Artistic director Kate Sagovsky said, “I spent 6 months on a remote Scottish island where the style and pace of life is very different, and you have left behind many of the assumed norms of the modern world. It seems like life is stripped back to its elemental form: the sea, the sunlight, night and day, good food and the people around you. There was so much laughter, but tears too. It was a place where I could come to terms with lots of pain from loss I had stored up over the years. When I came back to the mainland I wanted to share this experience with other people – to bring them a window of space and a slowing of time to allow reflection on the beauty of life around us, filled as it is both with love and loss, great happiness and great sadness. Most of the text in the show was written on that island and this is my chance to bring a small bit of the island to people around the UK, to allow them to step out of their everyday lives for an hour and engage with something deeper, whatever that might be for them.”
Joe Wild -
Photo: Roswitha Chesher
Moving Dust creates experimental performance with an international pool of long-term collaborators. The company’s work spans theatre, dance, installation and large-scale outdoors work, and has been performed at venues and festivals around the UK, including at The Bush, The Arcola (Create Festival); New Wolsey Theatre (Pulse); The Place (Resolution!); and Pleasance Courtyard (Edinburgh Fringe Festival). Moving Dust have performed in festivals across the UK but this is the first chance to catch their work in the North East in an entirely new piece which has been commissioned by Dance City to support exciting new work in the North East.
Kate Sagovsky is the artistic director of Moving Dust. She also works as a director, movement director and education practitioner across a wide range of contexts. She has worked at the RSC, National Theatre, Shakespeare’s Globe, the Barbican, and the Southbank Centre. She has been invited to lead work in Japan, USA and South Africa, and attended by selection both the National Theatre Studio Directors’ Course and the Lincoln Centre Theater Directors’ Lab. She was nominated in the Off West End Theatre Awards for ‘Best Choreographer’ in 2011.
Performed by Charlie Ashwell, Sarah Calver, Simon Carroll Jones, Marc Saad & Joe Wild
Devised by Kate Sagovsky and Charlie Ashwell, Ida Ballerini, Sarah Calver, Simon Carroll Jones, Sara Green, Vincent Manna, Garth McConaghie, Edmund McKay, JaneMcLean, JindeokPark, Marc Saad, Gabriella Schmidt & Joe Wild
Music Composition & Sound Design by Garth McConaghie
Set & Lighting Design, & Production Management by Edmund McKay
Direction, Choreography & Text by Kate Sagovsky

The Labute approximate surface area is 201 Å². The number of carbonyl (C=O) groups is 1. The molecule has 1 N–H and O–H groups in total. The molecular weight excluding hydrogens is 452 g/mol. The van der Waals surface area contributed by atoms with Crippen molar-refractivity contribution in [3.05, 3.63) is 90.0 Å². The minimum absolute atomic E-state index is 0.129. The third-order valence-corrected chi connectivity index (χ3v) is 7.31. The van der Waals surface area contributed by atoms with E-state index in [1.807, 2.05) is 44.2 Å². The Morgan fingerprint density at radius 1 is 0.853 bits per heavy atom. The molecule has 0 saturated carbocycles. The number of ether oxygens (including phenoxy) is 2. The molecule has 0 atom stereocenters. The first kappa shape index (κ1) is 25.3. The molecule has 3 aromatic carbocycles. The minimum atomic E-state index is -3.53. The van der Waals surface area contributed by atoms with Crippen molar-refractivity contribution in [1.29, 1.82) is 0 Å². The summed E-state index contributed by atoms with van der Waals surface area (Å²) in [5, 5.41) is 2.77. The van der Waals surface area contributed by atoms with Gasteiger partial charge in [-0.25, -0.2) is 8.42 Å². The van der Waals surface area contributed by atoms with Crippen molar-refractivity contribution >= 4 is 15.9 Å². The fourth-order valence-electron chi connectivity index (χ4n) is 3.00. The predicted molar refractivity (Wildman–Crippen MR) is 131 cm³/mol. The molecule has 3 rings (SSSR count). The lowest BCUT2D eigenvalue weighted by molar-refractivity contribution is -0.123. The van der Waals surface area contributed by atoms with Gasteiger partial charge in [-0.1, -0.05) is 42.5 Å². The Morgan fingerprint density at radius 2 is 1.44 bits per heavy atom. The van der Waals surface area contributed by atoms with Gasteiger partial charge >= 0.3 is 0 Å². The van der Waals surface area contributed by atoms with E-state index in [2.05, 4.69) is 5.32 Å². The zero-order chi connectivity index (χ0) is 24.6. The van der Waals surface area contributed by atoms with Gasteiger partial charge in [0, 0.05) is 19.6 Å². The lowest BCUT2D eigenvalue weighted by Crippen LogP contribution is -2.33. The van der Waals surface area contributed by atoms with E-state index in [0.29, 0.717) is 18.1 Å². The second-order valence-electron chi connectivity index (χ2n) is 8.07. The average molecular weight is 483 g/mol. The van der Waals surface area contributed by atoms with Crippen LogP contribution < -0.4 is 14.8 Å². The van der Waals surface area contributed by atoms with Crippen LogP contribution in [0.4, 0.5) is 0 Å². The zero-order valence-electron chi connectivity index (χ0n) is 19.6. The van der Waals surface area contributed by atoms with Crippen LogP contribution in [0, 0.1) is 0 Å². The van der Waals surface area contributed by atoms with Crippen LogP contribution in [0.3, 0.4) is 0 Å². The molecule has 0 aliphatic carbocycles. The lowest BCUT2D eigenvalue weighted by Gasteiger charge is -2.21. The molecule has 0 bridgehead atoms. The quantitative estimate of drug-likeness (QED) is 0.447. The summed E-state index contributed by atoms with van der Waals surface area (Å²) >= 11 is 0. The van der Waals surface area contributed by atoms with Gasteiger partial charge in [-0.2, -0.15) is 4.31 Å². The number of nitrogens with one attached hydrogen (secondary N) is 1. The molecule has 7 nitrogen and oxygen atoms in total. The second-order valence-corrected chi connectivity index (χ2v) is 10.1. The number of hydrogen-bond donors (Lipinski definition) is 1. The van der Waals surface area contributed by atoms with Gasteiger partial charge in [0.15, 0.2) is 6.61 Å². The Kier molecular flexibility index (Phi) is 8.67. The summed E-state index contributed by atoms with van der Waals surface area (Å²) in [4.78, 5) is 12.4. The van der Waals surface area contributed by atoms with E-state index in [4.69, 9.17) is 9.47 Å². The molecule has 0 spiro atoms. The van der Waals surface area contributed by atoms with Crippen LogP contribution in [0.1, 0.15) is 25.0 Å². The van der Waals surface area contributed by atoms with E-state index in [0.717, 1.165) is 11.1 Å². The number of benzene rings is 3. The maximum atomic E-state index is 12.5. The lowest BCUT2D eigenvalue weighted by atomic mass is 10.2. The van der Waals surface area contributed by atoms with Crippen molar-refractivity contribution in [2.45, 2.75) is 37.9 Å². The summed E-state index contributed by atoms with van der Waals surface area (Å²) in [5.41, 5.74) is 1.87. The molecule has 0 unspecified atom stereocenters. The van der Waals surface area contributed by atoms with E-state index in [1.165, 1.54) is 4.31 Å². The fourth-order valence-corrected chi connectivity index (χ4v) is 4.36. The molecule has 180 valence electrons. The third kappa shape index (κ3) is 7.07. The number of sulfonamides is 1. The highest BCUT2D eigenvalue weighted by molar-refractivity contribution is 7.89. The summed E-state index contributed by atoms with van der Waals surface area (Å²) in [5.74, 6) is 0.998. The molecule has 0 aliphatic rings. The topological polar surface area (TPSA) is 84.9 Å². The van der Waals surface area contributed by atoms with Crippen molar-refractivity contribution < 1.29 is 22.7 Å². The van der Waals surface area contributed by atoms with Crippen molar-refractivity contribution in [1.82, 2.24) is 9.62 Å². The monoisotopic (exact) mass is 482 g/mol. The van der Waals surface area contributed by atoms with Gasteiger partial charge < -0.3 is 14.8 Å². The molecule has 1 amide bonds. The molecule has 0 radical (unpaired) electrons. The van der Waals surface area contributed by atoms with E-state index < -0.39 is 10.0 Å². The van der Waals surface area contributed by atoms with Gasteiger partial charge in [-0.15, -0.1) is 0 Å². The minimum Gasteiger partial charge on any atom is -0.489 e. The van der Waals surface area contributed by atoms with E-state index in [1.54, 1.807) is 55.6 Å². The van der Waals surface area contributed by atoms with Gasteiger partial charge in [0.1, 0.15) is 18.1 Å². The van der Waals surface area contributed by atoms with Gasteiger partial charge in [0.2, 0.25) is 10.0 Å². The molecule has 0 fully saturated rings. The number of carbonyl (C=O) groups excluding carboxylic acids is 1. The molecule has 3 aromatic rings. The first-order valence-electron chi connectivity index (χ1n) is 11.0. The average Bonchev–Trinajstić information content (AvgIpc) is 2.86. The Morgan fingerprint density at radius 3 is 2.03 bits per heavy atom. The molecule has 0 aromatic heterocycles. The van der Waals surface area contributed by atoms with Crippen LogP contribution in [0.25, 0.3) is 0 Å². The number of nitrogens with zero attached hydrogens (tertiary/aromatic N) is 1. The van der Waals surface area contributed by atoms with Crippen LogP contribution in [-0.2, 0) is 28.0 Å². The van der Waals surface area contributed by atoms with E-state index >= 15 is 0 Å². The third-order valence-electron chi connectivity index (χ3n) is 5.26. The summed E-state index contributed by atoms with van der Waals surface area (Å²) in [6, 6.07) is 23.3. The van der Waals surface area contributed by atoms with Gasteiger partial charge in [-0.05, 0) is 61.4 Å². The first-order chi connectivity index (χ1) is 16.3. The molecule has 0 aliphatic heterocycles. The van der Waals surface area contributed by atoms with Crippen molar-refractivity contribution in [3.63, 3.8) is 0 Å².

Assistant Director-Choreographer Sara Green
Associate Creative Producer Ida Ballerini
Tour 2014 Produced by DepArts
Age guidance: 16+
Running time Approx.: 1 hour
Locations: Not performed at a traditional theatre [venue as per location] Venues may be cold so please advise audiences to wrap up warm.
Everyone probably thinks their family is unique as it has dysfunctional characters in it and relationships that don’t always go to plan. The most recent winner ofThe People’s Play is Patrick Robinson’s exploration of family and the strain that relationships are put under.
Adam heads back to the family home for his Father’s funeral with his husband Ben. His mother, Joyce, has devoted her life to learning the Bible and assumes that her daughter Sophie is still praying on a regular basis. Joyce asks Sophie to choose something to read as a eulogy but Sophie is finding greater resonance with the works of Hemingway rather than Holy Scriptures. Adam feels that his mother is still upset about his sexuality and tries to find fault with every statement and action. In the meanwhile Ben tries to smooth over the cracks and see the good in the people he meets. Ben’s calmness is in direct contrast to the angry egocentricity shown by Adam.
Philip Bradley directs this empathetic play in which love and kinship is put to the test. Robin Tudge plays the frequently forthright Adam with as much passion as Penny Lamport plays his grieving mother. Though there are themes of Christian faith, this play runs deeper to the core of emotional ties that make up family life.
Jake Wilson-Craw comes across as a devoted husband whilst being affectionate to Adam’s greater family. He speaks as he finds and that warmth helps make this such a captivating story to watch.
Siblings don’t always get on like a house on fire and Sara Jo Harrison’s portrayal of Adam’s sister Sophie captures the apparent contradiction of feelings for, and fury with, her brother. The illusion of fair treatment between siblings is one of the many points that Adam wants to raise with his supposedly more popular sister.She in turn wants to share their Father’s possessions found in a cardboard box but in doing so she may open up old wounds.
There is a lot to like in this production. The simple set doesn’t get in the way of flow of the story. The complexities of real relationships makes the characterisation believable without overloading the audience with too much exposition. Each solid performance by the talented cast exudes both the loyalty and resentment that can come in a loving relationship. This is a compelling production that should see the writer propel into further great projects.
This review was written by Stephen Oliver for Jowheretogo PR (www.jowheretogo.com). Follow Jo on twitter @jowheretogo, Stephen @panic_c_button or like Jowheretogo on Facebook www.facebook.com/Jowheretogo
BenJake Wilson Craw
In My Father’s House by Patrick Robertson
Date:Tuesday 28 October – Saturday 1 November 2014
Venue:The Studio Upstairs, The People’s Theatre, Stephenson Road, Newcastle upon Tyne, NE6 5QF